The Washington Post has provided two excellent analyses of the Mark Foley scandal in its Sunday edition, from the perspective of information gleaned during the past week.
1. If you're confused by the holes in the story that have sent professional pols into overdrive, don't worry. You're not alone. The Post provides a clear, succinct summary of what is and isn't known about how Republicans in Congress dealt with Foley. For anyone who doesn't have time to follow every twist and turn in the plot line, this is the article for you. It opens:
Despite countless hours of TV coverage and reams of newspaper reporting on the House's handling of the Mark Foley page scandal, numerous fundamental questions remain unanswered as the FBI and the House ethics committee begin their first full week of inquiries.
Gaps and inconsistencies in the public accounts include such basic matters as when House Speaker J. Dennis Hastert (R-Ill.) and his top aides first learned of concerns about Foley's relationships with male pages, and what they did about it. Also unclear is which GOP officials decided that only two members of the six-person House Page Board should confront the Florida lawmaker.
The author, Charles Babington, proceeds to identify some basic questions in the case and explain what is or isn't known at this point. Nothing could be simpler.
2. The second article examines possible political consequences of the scandal. Beyond almost certainly losing Foley's seat in Florida, Republicans may also lose Tom Reynolds' New York seat, for example. The authors quote analysts who expect full-tilt coverage to continue through the coming week. The Republican strategy will be to wait until the furor subsides, while accusing Democrats of exploiting the scandal. They write:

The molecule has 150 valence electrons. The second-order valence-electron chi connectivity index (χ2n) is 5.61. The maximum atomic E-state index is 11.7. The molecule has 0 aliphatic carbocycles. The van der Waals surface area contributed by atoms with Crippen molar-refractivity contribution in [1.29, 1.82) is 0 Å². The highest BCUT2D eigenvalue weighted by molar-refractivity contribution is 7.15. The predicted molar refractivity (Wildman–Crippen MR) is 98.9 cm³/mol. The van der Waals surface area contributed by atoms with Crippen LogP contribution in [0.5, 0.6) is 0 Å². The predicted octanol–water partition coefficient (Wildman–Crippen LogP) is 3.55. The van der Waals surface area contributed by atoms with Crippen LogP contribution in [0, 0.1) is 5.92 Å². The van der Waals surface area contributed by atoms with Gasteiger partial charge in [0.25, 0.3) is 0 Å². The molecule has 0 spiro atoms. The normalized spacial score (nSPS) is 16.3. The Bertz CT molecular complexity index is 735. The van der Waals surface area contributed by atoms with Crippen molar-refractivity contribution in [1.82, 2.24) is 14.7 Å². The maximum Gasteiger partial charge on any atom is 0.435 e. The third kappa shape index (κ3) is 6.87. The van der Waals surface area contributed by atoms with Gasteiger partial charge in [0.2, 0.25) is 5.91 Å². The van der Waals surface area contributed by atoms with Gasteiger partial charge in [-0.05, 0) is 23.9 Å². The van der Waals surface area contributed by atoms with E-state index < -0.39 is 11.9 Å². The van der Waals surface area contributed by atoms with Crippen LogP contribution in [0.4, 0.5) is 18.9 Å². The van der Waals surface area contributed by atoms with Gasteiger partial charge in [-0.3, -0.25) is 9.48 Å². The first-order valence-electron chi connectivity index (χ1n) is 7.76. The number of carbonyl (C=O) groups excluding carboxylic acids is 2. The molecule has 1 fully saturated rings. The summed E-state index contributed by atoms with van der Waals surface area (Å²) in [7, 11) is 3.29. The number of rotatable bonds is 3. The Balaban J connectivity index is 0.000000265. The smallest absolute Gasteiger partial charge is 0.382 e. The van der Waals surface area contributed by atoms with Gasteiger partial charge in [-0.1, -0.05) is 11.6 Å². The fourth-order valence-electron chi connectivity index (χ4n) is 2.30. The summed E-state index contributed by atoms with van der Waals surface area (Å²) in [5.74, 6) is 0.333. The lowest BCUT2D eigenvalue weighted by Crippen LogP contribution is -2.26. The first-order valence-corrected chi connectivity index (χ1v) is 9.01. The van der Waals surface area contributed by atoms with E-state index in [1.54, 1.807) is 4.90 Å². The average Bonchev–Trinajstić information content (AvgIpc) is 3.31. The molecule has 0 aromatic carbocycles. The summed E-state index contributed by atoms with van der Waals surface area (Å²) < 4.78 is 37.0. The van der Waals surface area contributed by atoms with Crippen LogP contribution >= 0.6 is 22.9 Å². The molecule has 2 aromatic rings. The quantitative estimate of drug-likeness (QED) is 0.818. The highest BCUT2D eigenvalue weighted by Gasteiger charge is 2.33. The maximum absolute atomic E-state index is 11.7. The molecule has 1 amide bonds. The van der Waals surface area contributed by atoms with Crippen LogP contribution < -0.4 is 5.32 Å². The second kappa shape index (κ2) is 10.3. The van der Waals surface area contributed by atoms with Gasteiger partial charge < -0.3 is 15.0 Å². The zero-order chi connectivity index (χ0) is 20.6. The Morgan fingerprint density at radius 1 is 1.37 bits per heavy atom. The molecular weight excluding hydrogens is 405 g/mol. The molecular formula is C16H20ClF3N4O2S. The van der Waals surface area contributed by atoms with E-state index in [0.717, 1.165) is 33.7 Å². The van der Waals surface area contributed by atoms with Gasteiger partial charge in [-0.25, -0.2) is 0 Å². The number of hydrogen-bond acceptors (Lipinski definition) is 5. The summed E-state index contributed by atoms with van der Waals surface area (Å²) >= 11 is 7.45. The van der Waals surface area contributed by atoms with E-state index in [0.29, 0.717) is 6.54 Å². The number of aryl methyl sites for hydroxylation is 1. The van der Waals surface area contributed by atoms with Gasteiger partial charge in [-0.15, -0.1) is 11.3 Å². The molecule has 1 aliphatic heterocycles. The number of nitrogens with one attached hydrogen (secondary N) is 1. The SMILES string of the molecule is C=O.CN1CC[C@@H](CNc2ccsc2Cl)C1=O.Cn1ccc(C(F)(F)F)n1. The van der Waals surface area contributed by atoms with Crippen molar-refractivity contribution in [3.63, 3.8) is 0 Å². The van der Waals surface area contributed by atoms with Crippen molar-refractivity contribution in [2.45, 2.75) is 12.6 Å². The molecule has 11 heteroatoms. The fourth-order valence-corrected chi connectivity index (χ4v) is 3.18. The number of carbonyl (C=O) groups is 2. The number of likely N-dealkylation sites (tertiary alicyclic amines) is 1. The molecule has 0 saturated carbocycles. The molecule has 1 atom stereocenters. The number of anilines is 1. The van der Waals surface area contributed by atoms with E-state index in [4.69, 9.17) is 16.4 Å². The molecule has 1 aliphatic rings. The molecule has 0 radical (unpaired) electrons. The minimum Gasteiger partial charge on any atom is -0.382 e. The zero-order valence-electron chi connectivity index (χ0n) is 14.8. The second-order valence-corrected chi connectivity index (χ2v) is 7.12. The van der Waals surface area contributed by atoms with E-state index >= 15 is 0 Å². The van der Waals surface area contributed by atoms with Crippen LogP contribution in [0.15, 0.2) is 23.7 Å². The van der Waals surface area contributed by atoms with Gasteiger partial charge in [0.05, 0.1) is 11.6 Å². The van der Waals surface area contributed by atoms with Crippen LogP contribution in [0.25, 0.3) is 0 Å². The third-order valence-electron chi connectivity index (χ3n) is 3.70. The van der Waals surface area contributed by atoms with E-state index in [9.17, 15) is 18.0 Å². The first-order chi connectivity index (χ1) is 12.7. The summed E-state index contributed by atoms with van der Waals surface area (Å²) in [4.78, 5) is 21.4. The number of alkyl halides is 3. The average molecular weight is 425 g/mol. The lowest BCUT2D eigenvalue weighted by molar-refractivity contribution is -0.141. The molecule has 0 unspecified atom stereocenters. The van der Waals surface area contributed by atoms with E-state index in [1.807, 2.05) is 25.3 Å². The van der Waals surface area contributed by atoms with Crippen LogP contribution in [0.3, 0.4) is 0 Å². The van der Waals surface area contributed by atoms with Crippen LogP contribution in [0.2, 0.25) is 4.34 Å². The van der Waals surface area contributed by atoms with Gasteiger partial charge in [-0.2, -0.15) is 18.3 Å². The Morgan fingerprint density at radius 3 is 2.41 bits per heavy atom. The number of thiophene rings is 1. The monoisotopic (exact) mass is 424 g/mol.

Party operatives are distributing talking points to talk radio and conservative blogs detailing the Democratic ties of groups such as Citizens for Responsibility and Ethics in Washington and American Family Voices -- two interest groups working to promote the scandal around the country. Republicans have also been working to remind conservatives of Democratic reaction to past sex scandals including those of President Bill Clinton and then-Rep. Gerry Studds (Mass.), who admitted to sexual contact with a page and went on to serve a decade longer in the House.
So we'll also be treated to the time-tested "liberal conspiracy" and "it's all Clinton's fault" defenses from Fox News and other Republican shills for at least another week. It's nothing we haven't been through before. The most important thing is to enjoy the spectacle. Republican scandals are more fun than a barrel of, well, macacas.